If a female is willing, the encounter follows the same pattern for both male types. They behave the same, have the same chance of mating successfully and on average sire the same number of offspring. After mating, they again run the risk of being consumed, but in almost all instances they are able to escape.

Genetic determined?

The story about the alternative strategies of Maevia inclemens males is not yet complete, Lietzenmayer indicates. Many questions are still open, for example: is a female actually able to estimate the size of a tufted male from his tufts’ length? Are courting males with striped legs really more visible from close distance than solid coloured males?

In addition, it is not yet known whether the difference between the male types is genetically determined and how it originated.

Few animal species are known with different male types. This remarkable jumping spider is one of them, and it will be fascinating to find out why.

Willy van Strien

Large: Maevia inclemens, striped male. Opoterser (Wikimedia Commons, Creative Commons CC BY 3.0)
Small: Maevia inclemens, tufted male. Tibor Nagy (via Flickr, CC BY-NC-ND 2.0)

Watch both male types courting

Lietzenmayer, L.B., D.L. Clark & L.A. Taylor, 2019. The role of male coloration and ornamentation in potential alternative mating strategies of the dimorphic jumping spider, Maevia inclemens. Behavioral Ecology and Sociobiology 73: 83. Doi: 10.1007/s00265-019-2691-y
Clark, D.L. & B. Biesiadecki, 2002. Mating success and alternative reproductive strategies of the dimorphic jumping spider, Maevia inclemens (Araneae, Salticidae). The Journal of Arachnology 30: 511-518. Doi: 10.1636/0161-8202(2002)030[0511:MSAARS]2.0.CO;2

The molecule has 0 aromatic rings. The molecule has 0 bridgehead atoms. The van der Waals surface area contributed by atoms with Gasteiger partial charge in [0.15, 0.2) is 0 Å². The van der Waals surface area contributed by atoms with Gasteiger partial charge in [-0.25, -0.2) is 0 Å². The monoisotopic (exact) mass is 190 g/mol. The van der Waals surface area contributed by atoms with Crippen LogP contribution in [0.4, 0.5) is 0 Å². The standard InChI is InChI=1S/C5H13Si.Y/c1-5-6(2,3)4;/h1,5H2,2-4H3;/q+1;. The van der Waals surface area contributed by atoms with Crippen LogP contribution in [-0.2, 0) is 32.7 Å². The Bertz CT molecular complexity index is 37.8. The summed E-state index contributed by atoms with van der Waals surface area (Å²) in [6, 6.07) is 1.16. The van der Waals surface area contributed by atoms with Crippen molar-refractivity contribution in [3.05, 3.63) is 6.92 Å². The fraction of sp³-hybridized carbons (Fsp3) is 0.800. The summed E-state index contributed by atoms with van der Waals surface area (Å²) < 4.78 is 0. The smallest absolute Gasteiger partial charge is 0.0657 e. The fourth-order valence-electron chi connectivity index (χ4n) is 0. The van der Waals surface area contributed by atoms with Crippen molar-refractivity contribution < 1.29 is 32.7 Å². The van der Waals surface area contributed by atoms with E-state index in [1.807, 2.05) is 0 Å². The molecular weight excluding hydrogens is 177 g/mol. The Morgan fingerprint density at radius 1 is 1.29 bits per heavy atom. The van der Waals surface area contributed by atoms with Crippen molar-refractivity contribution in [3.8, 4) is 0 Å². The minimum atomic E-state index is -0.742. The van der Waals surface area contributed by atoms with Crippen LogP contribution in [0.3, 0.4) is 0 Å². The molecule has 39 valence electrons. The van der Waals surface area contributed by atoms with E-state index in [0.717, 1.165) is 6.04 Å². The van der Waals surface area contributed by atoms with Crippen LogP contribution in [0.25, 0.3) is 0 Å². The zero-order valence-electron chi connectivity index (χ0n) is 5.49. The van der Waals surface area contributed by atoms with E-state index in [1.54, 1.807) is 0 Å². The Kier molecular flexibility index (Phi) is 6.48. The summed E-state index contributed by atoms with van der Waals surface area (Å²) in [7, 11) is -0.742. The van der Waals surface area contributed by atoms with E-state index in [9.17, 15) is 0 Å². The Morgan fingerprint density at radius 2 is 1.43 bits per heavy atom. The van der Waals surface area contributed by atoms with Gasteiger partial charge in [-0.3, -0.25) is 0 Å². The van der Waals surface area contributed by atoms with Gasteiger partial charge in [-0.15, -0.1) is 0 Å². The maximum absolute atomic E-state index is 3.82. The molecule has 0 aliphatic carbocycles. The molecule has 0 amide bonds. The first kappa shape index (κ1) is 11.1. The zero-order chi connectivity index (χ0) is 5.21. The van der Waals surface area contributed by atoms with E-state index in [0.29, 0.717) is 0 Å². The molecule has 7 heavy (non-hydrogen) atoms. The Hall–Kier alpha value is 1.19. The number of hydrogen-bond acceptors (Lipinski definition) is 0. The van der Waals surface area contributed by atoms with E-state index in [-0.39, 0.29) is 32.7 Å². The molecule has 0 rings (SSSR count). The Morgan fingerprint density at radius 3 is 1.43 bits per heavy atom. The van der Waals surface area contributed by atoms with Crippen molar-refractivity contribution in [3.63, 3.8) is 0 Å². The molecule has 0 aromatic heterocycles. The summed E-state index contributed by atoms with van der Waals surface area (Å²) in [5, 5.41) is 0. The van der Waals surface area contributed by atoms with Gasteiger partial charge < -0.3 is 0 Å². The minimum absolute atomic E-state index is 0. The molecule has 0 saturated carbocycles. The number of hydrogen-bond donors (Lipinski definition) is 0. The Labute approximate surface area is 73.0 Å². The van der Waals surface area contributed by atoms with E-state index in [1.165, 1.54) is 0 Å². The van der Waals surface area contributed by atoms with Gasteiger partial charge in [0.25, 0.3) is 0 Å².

Clark, D.L., 1994. Sequence analysis of courtship behavior in the dimorphic jumping spider Maevia inclemens (Araneae, Salticidae). The Journal of Arachnology 22 : 94-107.

Pair bonds in bats

Female Egyptian fruit bat selects male that shared its food

In Egyptian fruit bat, a fruit-eating mammal, males take the initiative to mate, but females determine whether mating occurs. They strongly prefer a friend that often offered them food, Lee Harten and colleagues write.

Bats are social animals, and so is the Egyptian fruit bat (Rousettus aegyptiacus), which occurs in Africa and the Middle East. The fruit-eating mammals live in large colonies of up to thousands of specimens. Individuals within a group maintain friendship bonds with a few others, meaning that they share food.

Lee Harten and colleagues previously reported that the animals have two ways to obtain food. A risky way is to get fruit from a tree on their own. When a bat lands in a tree to collect food, it runs the risk of being caught by a predator, such as a snake or a cat. Therefore, the bats forage high in the trees. And when a fruit tree has thin foliage, they fly with their catch to a safe place to consume it.

There is also a funky method that the bats often use. If a colony mate holds a fruit in its mouth, they approach it and try to steal it. The bat that has obtained the fruit may respond aggressively, but sometimes it will have its catch scrounged.